THIS book would not be complete without a chapter on the great President of Mexico, Porfirio Diaz, whom I consider the greatest man on earth today and one of the greatest men who ever lived. He is every inch not only a king but the highest type of man.
To judge him as he is, one must understand Mexico and its history, must see as I have seen the wonderful changes taking place every year.
When General Diaz assumed the office as President, it was a few years after Maximilian's reign, when the state was just freed from the church after years of turmoil. All nations have to go through this struggle -- Italy, France and Portugal have and now Spain is at work on the same task.
There were numerous scars left from this struggle; the country was overrun with bandits -- men who had taken up this profession, not from choice, but because they had to in order to live. Business was ruined after all the years of turmoil, there was only one bank in Mexico and only 300 miles of railroad. There were thirty different dialects spoken and no attempt was made at educating the masses. To get up an insurrection had always been as easy in the past as to pick up a fishing rod and go fishing. The precious metals mined amounted to only about $30,000,000 per year.
This was the condition then, when he undertook one of the greatest tasks any man on earth ever faced, and remember this was only thirty-four years ago.
National credit there was none. The great arid plains north of Zacatecas, for 500 miles or more, supported no one and separated central Mexico from the northern part, only long, dusty roads connecting the two sections. The great Sierra Madre mountains formed an almost impassable barrier between the west coast and the capital, and were full of bandits.
The first thing President Diaz did was to arouse the patriotism of these bandits, and presto! these men who had been the terror of all sections were transferred into the Rurales of Mexico, and from that day to this they have been one of the greatest police forces any country ever had. At once all parts of Mexico under their patrol became peaceful and all disturbance ended.
In place of armed guards once in six months taking the precious metals to market, mines at any time shipped their output in silver and gold dust or concentrates, guarded only by one or two peons. Day after day these trains would wind around the mountains, cross the valleys and plains and always arrive safely. Year after year this increased in volume and value and it is almost impossible to hear of a case where a train did not arrive in safety.
Education was taken up for the masses, foreign trade was established, the great plains at the north were crossed by railroads, banks were started, commercial Mexico was born. Foreign capital prospected in a small way and then came in bunches. National credit started on a rock foundation -- honesty.
Then came the slump in silver. The bankers of the world licked their chops as they saw a readjustment of the debt with its attending juicy commission. But no, Diaz refused to default or repudiate. He said, "We owe it, and we will pay it, just as the bond is written, no matter where the silver goes." Retrenchment was made, leading officials refused to accept salaries while Mexico suffered. And behold! a wonder burst on the financial world, a nation with every reason for compromising its debts refused to do so. This was the birth of a new era for Mexico and the world.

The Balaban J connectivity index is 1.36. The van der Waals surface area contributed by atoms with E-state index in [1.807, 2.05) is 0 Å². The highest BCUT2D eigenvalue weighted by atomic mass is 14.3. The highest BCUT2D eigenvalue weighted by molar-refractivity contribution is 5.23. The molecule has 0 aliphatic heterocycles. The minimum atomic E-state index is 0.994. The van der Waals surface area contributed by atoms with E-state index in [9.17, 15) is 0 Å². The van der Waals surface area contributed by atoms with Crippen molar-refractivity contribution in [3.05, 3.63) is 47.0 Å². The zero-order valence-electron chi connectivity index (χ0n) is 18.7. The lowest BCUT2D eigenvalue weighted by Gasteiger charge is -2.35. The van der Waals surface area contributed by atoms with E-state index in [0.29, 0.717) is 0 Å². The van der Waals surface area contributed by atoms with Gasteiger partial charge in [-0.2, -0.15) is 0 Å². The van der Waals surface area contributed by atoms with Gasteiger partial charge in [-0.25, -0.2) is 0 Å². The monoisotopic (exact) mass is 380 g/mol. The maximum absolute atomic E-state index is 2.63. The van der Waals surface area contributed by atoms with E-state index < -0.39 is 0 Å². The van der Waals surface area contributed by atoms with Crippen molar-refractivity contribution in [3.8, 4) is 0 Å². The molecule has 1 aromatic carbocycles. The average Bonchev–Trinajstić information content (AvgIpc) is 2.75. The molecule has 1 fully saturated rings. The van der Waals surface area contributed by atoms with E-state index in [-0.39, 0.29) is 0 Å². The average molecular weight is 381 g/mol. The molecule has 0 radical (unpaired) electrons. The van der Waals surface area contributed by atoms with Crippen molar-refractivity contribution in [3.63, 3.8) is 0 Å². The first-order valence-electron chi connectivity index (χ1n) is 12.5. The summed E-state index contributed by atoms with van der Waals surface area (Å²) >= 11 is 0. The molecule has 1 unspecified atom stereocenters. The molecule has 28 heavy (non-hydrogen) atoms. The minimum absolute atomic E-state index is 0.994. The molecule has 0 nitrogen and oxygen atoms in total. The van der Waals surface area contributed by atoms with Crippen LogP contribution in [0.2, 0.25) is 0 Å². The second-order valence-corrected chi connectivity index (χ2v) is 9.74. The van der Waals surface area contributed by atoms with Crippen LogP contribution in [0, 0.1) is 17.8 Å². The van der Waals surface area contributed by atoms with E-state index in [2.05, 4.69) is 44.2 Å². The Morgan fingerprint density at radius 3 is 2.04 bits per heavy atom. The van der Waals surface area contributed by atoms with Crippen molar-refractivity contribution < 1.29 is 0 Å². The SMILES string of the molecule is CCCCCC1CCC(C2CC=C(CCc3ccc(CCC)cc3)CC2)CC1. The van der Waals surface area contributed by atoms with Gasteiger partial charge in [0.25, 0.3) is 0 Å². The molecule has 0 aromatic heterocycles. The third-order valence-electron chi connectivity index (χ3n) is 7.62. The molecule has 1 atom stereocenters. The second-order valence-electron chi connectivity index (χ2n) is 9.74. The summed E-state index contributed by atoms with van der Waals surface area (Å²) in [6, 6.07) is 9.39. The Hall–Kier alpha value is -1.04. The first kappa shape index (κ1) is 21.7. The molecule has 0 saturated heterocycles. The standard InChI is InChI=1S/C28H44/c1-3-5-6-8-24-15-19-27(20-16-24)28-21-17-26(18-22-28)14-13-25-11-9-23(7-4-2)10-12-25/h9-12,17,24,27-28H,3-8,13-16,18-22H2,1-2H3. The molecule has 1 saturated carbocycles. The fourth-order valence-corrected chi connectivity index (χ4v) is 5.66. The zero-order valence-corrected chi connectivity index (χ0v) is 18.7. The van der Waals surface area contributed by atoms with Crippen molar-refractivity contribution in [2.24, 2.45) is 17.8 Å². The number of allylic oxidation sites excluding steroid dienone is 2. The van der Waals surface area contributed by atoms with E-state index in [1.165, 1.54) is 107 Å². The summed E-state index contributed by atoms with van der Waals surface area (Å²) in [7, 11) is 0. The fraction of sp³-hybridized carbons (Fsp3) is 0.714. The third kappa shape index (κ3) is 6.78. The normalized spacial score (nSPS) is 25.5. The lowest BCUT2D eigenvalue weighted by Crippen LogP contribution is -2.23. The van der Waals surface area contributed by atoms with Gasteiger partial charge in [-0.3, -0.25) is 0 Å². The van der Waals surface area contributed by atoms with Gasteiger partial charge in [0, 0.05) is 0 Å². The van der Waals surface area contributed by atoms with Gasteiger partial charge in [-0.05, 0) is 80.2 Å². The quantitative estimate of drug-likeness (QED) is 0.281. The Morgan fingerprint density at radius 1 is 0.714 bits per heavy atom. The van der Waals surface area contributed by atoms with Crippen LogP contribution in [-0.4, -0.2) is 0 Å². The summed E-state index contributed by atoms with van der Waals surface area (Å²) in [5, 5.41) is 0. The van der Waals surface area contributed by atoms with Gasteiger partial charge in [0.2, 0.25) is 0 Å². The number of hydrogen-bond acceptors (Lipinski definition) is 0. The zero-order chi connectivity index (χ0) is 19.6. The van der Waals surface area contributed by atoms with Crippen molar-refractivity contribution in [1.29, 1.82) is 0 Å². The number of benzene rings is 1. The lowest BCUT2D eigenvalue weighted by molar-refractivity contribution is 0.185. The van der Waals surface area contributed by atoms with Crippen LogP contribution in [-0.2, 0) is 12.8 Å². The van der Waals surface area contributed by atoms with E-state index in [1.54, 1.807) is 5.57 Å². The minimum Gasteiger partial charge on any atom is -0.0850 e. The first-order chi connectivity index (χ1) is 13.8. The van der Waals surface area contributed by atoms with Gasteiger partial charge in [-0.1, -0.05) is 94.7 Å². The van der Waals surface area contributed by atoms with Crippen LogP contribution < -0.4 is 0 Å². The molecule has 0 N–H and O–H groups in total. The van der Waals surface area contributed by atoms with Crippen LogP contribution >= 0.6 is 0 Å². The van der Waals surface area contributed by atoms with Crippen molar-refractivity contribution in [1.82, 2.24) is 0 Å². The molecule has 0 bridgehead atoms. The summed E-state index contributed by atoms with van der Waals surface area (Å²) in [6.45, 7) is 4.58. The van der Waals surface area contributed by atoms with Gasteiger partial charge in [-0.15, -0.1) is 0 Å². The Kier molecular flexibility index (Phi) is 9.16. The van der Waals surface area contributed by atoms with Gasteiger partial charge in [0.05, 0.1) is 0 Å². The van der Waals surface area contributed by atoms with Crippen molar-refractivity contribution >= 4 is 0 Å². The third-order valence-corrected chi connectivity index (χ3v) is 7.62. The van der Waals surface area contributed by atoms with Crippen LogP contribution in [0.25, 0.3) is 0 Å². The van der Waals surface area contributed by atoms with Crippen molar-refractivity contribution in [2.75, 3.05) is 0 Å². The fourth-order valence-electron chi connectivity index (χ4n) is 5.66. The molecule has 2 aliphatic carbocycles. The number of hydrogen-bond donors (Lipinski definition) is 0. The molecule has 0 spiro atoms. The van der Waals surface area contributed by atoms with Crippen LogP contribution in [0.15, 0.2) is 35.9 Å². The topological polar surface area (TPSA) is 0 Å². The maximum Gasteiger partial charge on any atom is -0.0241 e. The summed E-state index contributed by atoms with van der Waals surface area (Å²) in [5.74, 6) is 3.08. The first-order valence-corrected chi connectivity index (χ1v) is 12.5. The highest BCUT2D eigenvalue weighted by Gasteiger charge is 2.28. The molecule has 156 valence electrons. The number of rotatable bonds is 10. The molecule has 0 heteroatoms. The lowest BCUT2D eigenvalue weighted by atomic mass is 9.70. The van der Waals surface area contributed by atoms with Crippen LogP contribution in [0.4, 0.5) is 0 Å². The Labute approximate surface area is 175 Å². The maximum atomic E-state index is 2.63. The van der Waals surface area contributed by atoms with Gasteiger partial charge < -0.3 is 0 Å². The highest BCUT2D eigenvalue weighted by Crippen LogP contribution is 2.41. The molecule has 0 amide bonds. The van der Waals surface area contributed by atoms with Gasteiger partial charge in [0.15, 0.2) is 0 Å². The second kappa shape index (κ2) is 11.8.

The bankers lost, but the world gained. Then President Diaz began to be understood. Here was not a freebooter, here was a patriot, a man. National credit after the explosion of this bomb of honesty on a startled world, jumped by leaps and bounds. Honest Mexico took the place in the world of festering Mexico.
Great railroad development took place, mines were opened and now the precious metals output is $110,000,000 per year and there are 16,000 miles of railroad.
In 1896 the railroad laws were revised and when Mexico undertakes anything, it is done will. The new railroad law is the best on earth; the people are guarded but so is capital. Roads are given fixed rates and capital has assurance of being allowed fair returns. This law will do much for the progress of Mexico. It is impossible to predict what the development in the United States would be with such a law.
A few years ago, as soon as Mexico was on a sure foundation, it began internal improvements, splendid streets, asphalt pavements, good sewage systems, fine buildings, beautiful parks, city markets were built in all cities, models of neatness. Splendid hospitals were installed in each city. Good schools were opened and in thirty-four years Mexico came from the low ranks of nations to the top.
Great men were found to take the different positions of trust, until now the cabinet and governors will rank with similar officials in any land. When it is understood that only ten per cent. of the population of Mexico belong to the governing class, it will be seen that it was not easy to find proper men, but President Diaz has found them.
The peon is being lifted up year by year, taught better ways of living, and in a few generations he will be as resourceful and enterprising as he was in the days of Cortez before he had the manhood crushed out of him by years of oppression.
It is true that now and then you will read of socialists attempting to stir up the people, as always happen when people first grasp education, but that will be handled as the last attempt was. For remember that ninety-nine per cent. of Mexico is grateful for the great man at its head, and that while one per cent. may now and then make a big noise, noise does not run the world; it is results which count.
The peaceful way, blazed by the great Diaz, will be followed by the Mexican nation and this path leads to prosperity and greatness. The whole world is under a debt of gratitude to Porfirio Diaz.